Should You Close PHP Tags? The Debate Continues…

    Craig Buckler
    Craig Buckler
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    I was amazed at the response to my recent article, Should You Close Your PHP Code Tags? I didn’t think it would be controversial or cause so much debate among developers! To recap, closing PHP tags (?>) are entirely optional if you’re coding a PHP-only file and there’s no intermingled HTML. Files containing single class definitions are good candidates. Omitting the closing tag has another benefit: it becomes impossible to accidentally add white space to the end of the file. Therefore, output cannot be sent to the browser before HTTP page headers are modified. Many respondents considered this to be a hack and stated that PHP programmers should simply fix their code. For others, omitting the closing tag prevented the possibility of errors — even if none ever existed. This can be especially useful for projects with many contributors using different IDEs. Respondents mostly fell into one of three groups:

    1. PHP developers, perhaps working on larger projects or teams, where omitting the closing ?> was useful, recommended, or a documented coding-standard.
    2. Coding purists, possibly with a background in XHTML or XML, who considered missing tags to be wrong.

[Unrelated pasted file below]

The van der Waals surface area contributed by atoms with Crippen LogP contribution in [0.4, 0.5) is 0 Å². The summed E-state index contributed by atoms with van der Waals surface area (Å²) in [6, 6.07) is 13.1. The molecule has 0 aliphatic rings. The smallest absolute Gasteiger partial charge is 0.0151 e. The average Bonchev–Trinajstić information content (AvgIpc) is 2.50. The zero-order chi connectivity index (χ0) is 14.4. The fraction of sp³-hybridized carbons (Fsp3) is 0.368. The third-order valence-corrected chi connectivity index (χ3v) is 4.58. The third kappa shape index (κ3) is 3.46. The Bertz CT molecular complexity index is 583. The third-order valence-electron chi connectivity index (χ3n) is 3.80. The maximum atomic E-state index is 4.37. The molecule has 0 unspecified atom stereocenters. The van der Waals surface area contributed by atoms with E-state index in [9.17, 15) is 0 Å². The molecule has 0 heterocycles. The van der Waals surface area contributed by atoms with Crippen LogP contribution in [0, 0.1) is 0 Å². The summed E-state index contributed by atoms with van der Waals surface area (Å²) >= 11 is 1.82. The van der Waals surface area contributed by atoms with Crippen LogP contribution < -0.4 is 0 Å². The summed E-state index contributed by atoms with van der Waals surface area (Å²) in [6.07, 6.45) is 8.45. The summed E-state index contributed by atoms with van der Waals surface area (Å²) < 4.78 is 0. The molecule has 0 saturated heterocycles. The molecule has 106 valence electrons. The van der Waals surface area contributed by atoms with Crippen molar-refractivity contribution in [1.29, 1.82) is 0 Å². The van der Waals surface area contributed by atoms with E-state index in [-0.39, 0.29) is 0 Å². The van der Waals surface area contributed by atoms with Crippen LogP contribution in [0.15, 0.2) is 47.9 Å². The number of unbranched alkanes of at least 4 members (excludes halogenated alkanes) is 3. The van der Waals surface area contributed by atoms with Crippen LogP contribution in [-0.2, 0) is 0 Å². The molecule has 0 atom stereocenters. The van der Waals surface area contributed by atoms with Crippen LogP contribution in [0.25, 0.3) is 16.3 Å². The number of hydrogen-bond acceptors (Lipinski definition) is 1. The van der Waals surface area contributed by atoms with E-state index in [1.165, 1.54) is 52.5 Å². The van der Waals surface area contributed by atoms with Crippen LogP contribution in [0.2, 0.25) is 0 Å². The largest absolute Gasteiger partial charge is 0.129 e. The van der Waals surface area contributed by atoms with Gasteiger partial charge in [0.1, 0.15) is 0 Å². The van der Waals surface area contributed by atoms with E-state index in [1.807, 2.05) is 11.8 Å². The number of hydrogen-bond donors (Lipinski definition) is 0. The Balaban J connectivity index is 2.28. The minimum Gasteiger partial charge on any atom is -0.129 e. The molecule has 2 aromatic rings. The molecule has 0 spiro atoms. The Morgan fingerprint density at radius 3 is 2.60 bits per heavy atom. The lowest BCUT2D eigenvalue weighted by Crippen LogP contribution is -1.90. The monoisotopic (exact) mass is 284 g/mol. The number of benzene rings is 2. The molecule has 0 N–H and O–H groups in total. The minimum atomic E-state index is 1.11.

3. Developers from other disciplines who considered the discussion to be ridiculous!
    According to the SitePoint poll, a third of PHP developers did not use a closing tag, a third considered that bad practice, and third didn’t realize it could be omitted. For the record, I often omit the closing tag. It makes no difference to the PHP interpreter or the browser so there’s little reason to include it. However, I can appreciate why some developers dislike the coding style. Some interesting notions were raised. The first is that the interpreter could assume PHP code by default and allow escaping into HTML, e.g.
    
    // PHP file
    DoSomeStuff();
    <?html
    <p>output HTML</p>
    ?>
    DoMoreStuff();
    
    I suspect this idea is too revolutionary. It could possibly be added as a php.ini option, but it’d break existing applications and cause chaos. However, pure PHP files was an idea with more potential. In essence, you’d specify that a file contained PHP code only. This could be achieved by:
    • using a special file extension, e.g. filename.pphp, or
    • using a modified include/require function, such as
    
    include('filename.php', PHP_ONLY);
    
    If this were implemented, your PHP code wouldn’t require opening or closing tags. In addition, the functionality could be added without affecting existing PHP applications — it would be backward compatible. But, hey, it’s just an idea and may never go any further than this article. The PHP coding style debate will rage on…

    Frequently Asked Questions (FAQs) about PHP Tags

    Why is it recommended to omit the closing PHP tag in a file?